Hero Worship: A Day in the Life Sunday

Don't strive to be a hero and don't worship them either.

Believing that someone (other than yourself) will make it all better, fix everything and chase your problems away is foolish and disempowering. It is time for all the heroes to go home, as the poet William Stafford wrote. It's time for some intellectual stimulation.

Real people don't have lives that sell magazines. Turn the TV off, put your People magazine down, step away from the internet and go read a book.

Photo Credit:    files.nyu.edu      500 × 326      Search by image   Brooklyn Public Library, Brooklyn Collection.

Photo Credit: files.nyu.edu500 × 326Search by image Brooklyn Public Library, Brooklyn Collection.

I am not worshiping heroes (yeah!) but I am also not reading like I used to (boo!).

I'll be traveling in June for business and pleasure so I am seizing the opportunity to get more than a few books read. I asked what others were reading and here are some of the book suggestions I received:

  • The Invention of Wings by Sue Monk Kidd
  • The Elegance of the Hedgehog by Muriel Barbery
  • The 100-Year-Old-Man Who Climbed Out the Window and Disappeared by Jonas Jonasson
  • The Last Letter from Your Lover by JoJo Moyes
  • The Language of Flowers by Vanessa Diffenbaugh
  • Picture of Dorian Gray by S.P. Shearon
  • Atlas Shrugged by Ayn Rand
  • Zelda by Nancy Milford
  • Cutting for Stone by Abraham Verghese
  • The Gifts of Imperfection by Brene Brown

What ever happened to the book mobile? Remember when the three R's were reading, writing and arithmetic and not reduce, reuse and recycle? Those were the days of my youth, but I digress.

Be particular about who you let into your life. Know that you have a voice and are surrounded by people just like you who want to be useful to others and solve their own problems.

Be strong, yourself.

Mask and cape not required.

Contacting HR Pros through Social Media

Summer has finally come to Minnesota and I am finding it very difficult to think about anything HR/leadership-ish outside the workday. So, I looked back to this time last year to see what was on my mind then - and this is it. Enjoy this post from the archives and one take on contacting HR pros on social media.

iStockphoto

iStockphoto

As second nature as social media is to some, it is still new territory for others.

HR professionals are on LinkedIn, Twitter and Facebook as individuals and on behalf of their organizations.  The job seeking public is developing profiles, joining groups and liking pages in an effort to connect with these HR pros and their companies in the hopes that the two will meet for a mutually beneficial outcome.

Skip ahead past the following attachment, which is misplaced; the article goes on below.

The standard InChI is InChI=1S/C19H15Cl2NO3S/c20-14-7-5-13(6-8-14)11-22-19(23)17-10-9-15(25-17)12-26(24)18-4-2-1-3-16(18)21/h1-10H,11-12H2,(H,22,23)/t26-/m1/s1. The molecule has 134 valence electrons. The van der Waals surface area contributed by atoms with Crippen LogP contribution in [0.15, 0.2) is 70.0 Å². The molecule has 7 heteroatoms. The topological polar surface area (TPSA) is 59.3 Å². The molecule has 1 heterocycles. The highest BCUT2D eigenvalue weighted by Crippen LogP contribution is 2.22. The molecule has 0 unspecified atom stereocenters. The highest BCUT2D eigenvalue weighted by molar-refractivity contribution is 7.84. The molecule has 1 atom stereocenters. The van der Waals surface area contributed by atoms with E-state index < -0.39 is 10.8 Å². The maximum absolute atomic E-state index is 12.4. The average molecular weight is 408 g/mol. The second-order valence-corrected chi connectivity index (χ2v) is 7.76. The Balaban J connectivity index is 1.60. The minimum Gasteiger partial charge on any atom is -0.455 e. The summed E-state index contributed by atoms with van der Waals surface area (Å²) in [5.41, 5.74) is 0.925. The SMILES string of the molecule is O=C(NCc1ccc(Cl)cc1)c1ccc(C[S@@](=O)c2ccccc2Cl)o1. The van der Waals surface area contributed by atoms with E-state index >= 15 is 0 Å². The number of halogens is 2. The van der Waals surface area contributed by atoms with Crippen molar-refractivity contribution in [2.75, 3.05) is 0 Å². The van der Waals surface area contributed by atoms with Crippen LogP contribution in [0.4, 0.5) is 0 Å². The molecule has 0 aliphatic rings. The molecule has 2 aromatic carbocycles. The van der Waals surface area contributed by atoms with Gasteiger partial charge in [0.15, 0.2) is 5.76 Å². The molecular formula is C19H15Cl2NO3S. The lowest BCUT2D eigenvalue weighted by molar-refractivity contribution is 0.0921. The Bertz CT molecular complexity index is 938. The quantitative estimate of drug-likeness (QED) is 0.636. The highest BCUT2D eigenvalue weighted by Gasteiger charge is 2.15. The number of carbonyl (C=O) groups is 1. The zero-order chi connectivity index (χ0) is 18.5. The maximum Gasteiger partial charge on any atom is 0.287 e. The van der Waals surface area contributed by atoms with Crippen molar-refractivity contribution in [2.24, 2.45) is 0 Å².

I was asked to comment on proper etiquette for contacting HR professionals through social media, all of my chatter came down to this: be respectful of yourself and others at all times. Some of the questions and quick-shot answers are below:

Is it acceptable to contact an HR professional through LinkedIn or Twitter? What about Facebook?

Yes. Take a look at their LinkedIn or Twitter profile. If their profile is private or they request not to be contacted, honor that. Many utilize Facebook for their recruitment efforts - others do not. Hot tip: do not weave a tangled web of friends to try to gain access to an HR professional with a private profile.

When contacting HR reps, ensure your state who you are, why you are contacting them and what information you are  seeking. Don't underestimate the value of this first  impression.

Is it wise to link your personal social media accounts or blogs to LinkedIn?

Importing your blog into LinkedIn is a powerful way to engage a wider audience. Think through the content  you are importing into LinkedIn. Do your personal social media accounts present a  professional image? Do they support your professional goals? What are your objectives?

I choose not to import the content  into LinkedIn profile on a regular basis. Facebook pictures of my  daughter swimming 50m fly would be of little  professional value to my network.

How should you manage your image on your blog to not offend potential employers

Be accountable for what you say and how you  say it. Some employers are looking up candidates on social networking sites and may think twice about hiring someone with something perceived as negative  in their profile. Why? Your on-line actions can say alot about how you conduct yourself in real life.

Highlight your skills, your experiences, your ideas and your challenges. Don't be afraid to offer points of view and challenge assumptions - professionally.

What would you add? What words of wisdom would you offer to someone looking to manage their online image to land a great job?